But if the seller has the home inspected before putting it on the market, he has more time to do repairs and to shop around and control his costs for the work, Bloxom says.

Both buyers and sellers often wait too long to engage an inspector, Gibson says. You should find an inspector long before you have (or make) an offer on a home. “Any good inspector will be booked out,” he says.

Not Prepping the Home
Inspectors get annoyed when homeowners don’t prepare their houses for inspection.

“Don’t force the home inspector to empty the closet to get into the attic,” Mitenbuler says. If you have a crawl-space hatch, move anything sitting on top of it.

Got a lock on a utility closet, basement or shed? The inspector needs access, so open it or provide keys.

For a seller, the best tack is to be at home to meet the inspector, introduce yourself, provide your mobile number, and then you can take off, Mitenbuler says.

To reduce the need for repeat inspections, hire professionals to do repairs, Bloxom says. Too many sellers will try DIY or get them done on the cheap, but poor workmanship will show up during the follow-up inspection, Bloxom says, and could result in more repairs—and another inspection.

©2018 Bankrate.com
Distributed by Tribune Content Agency, LLC

For the latest real estate news and trends, bookmark RISMedia.com.

The post 5 Home Inspection Mistakes Buyers and Sellers Make appeared first on RISMedia.

Categories: Real Estate

Is ‘Green’ at a Premium? Depends Where You Purchase

RisMedia Consumer News - April 21, 2018 - 12:01am

Who says you need “green” to get a green home?

According to an analysis by realtor.com®, eco-friendliness is becoming the norm—and being a green homeowner may not be as pricey as thought. While California’s costlier markets have high concentrations of green homes, there are also affordable pockets outside the Golden State—and, in many markets, eco-features are no longer at a premium.

The greenest:

  1. Fort Collins, Colo.
    Green Home Listings Share: 36 percent
    Local Median Price-Per-Square Foot (PPSF): $170.4
    Green Local Median PPSF: $171
  1. Dallas-Fort Worth-Arlington, Texas
    Green Home Listings Share: 35 percent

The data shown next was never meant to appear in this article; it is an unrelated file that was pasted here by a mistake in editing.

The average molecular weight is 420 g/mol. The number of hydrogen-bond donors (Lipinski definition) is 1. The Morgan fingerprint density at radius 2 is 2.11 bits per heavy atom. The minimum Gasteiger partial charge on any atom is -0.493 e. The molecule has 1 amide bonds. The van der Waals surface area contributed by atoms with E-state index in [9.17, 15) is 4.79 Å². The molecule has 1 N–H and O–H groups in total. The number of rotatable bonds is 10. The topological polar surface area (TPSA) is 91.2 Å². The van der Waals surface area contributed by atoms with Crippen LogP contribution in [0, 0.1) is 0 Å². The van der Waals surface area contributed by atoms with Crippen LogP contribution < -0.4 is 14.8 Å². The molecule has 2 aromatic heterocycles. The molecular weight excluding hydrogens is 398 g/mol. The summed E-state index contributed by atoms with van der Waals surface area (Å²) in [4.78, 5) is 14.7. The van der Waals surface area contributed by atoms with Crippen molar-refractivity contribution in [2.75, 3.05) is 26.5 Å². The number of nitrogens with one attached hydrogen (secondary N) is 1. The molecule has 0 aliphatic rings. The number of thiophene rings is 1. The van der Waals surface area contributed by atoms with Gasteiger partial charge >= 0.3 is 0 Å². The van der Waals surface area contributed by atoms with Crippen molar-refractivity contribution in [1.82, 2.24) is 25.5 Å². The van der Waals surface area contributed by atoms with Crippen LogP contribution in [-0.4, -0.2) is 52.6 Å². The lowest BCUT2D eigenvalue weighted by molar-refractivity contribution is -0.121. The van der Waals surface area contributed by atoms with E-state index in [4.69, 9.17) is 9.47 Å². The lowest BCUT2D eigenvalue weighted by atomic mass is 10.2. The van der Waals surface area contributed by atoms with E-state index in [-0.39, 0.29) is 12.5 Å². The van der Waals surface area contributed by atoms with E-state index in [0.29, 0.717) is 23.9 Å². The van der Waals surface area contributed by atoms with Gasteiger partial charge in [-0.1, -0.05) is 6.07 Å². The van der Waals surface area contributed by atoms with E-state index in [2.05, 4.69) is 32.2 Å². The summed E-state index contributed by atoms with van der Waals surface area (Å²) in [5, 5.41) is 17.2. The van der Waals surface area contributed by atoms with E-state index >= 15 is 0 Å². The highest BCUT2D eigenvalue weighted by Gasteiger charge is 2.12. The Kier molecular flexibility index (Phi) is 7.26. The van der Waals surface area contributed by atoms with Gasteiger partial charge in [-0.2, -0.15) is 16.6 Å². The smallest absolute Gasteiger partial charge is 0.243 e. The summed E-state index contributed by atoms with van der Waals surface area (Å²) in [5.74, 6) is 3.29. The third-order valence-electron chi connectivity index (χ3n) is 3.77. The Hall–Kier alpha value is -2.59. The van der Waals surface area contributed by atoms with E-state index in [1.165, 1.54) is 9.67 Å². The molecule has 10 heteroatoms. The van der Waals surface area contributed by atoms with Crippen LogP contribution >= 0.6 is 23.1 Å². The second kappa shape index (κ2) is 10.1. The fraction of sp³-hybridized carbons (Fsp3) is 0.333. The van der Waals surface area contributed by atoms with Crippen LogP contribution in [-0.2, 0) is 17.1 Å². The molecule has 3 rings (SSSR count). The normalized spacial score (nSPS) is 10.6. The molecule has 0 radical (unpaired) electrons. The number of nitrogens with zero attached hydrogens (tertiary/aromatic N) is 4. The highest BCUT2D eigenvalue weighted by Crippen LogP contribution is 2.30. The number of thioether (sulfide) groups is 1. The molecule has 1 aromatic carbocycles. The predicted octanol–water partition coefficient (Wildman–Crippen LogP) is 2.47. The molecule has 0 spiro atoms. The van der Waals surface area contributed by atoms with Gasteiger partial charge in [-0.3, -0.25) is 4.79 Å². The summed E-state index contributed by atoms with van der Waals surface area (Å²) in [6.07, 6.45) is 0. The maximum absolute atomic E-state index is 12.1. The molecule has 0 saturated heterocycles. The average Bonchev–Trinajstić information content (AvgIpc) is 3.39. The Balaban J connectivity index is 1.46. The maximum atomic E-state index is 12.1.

Local Median Price-Per-Square Foot (PPSF): $139.1
    Green Local Median PPSF: $144
  1. San Jose-Sunnyvale-Santa Clara, Calif.
    Green Home Listings Share: 35 percent
    Local Median Price-Per-Square Foot (PPSF): $738.9
    Green Local Median PPSF: $701
  1. San Antonio-New Braunfels, Texas
    Green Home Listings Share: 34 percent
    Local Median Price-Per-Square Foot (PPSF): $128.8
    Green Local Median PPSF: $130
  1. Tulsa, Okla.
    Green Home Listings Share: 33 percent
    Local Median Price-Per-Square Foot (PPSF): $96.7
    Green Local Median PPSF: $115
  1. Boulder, Colo.
    Green Home Listings Share: 25 percent
    Local Median Price-Per-Square Foot (PPSF): $257.7
    Green Local Median PPSF: $267
  1. Salinas, Calif.
    Green Home Listings Share: 21 percent
    Local Median Price-Per-Square Foot (PPSF): $498.5
    Green Local Median PPSF: $429
  1. Atlanta-Sandy Springs-Roswell, Ga.
    Green Home Listings Share: 20 percent
    Local Median Price-Per-Square Foot (PPSF): $121.5
    Green Local Median PPSF: $132
  1. McAllen-Edinburg-Mission, Texas
    Green Home Listings Share: 19 percent
    Local Median Price-Per-Square Foot (PPSF): $93.2
    Green Local Median PPSF: $107
  1. Santa Cruz-Watsonville, Calif.
    Green Home Listings Share: 17 percent
    Local Median Price-Per-Square Foot (PPSF): $565.7
    Green Local Median PPSF: $544

“Although Southern and Western states still lead the way in green technology adoption, eco-friendly features have grown in popularity across many regions of the United States,” says Javier Vivas, director of Economic Research at realtor.com. “Many buyers have come to expect standard features, and homes integrating specialty green features are becoming more mainstream.

“However, in today’s inventory-starved market, location still reigns supreme and the price of land can easily override the allure of special eco-friendly features,” Vivas says.

Analysts defined a “green” home as one with bamboo flooring, dual-pane windows, ENERGY STAR appliances and/or rating, Seasonal Energy Efficiency Ratio (SEER) ventilation and/or solar panels.

For more information, please visit www.realtor.com.

Suzanne De Vita is RISMedia’s online news editor. Email her your real estate news ideas at sdevita@rismedia.com. For the latest real estate news and trends, bookmark RISMedia.com.

The post Is ‘Green’ at a Premium? Depends Where You Purchase appeared first on RISMedia.

Categories: Real Estate

EU Rule Could Impact Your Business

NAR Daily News Magazine - April 20, 2018 - 12:00am

Does the European Union have any regulatory authority over your real estate business? It’s a tricky question, but the answer is “maybe...

Categories: Real Estate

Buyers Want Emotional Bonds—Even Online

NAR Daily News Magazine - April 20, 2018 - 12:00am

Despite largely beginning their real estate search on the internet, where one would assume home shoppers prefer an impassive browsing experience,...

Categories: Real Estate

Mortgage Rates Jump to 4-Year High

NAR Daily News Magazine - April 20, 2018 - 12:00am

The recent surge placed the 30-year fixed-rate mortgage at an average it hasn’t reached since January 2014.

Categories: Real Estate

Affordable Price Tags in Top ‘Green’ Markets

NAR Daily News Magazine - April 20, 2018 - 12:00am

Eco-friendly homes are growing in demand, but buyers don’t always have to expect to pay a premium.

Categories: Real Estate

Retail Vacancies on Track to Reach Record High

NAR Daily News Magazine - April 20, 2018 - 12:00am

Recent closures of several big-box stores are leaving ample space empty nationwide.

Categories: Real Estate

Young Buyers: Student Debt Kills Ownership

NAR Daily News Magazine - April 20, 2018 - 12:00am

More than 80 percent of people between the ages of 22 to 35 who are carrying student loan debt say their repayment bills make it too difficult to...

Categories: Real Estate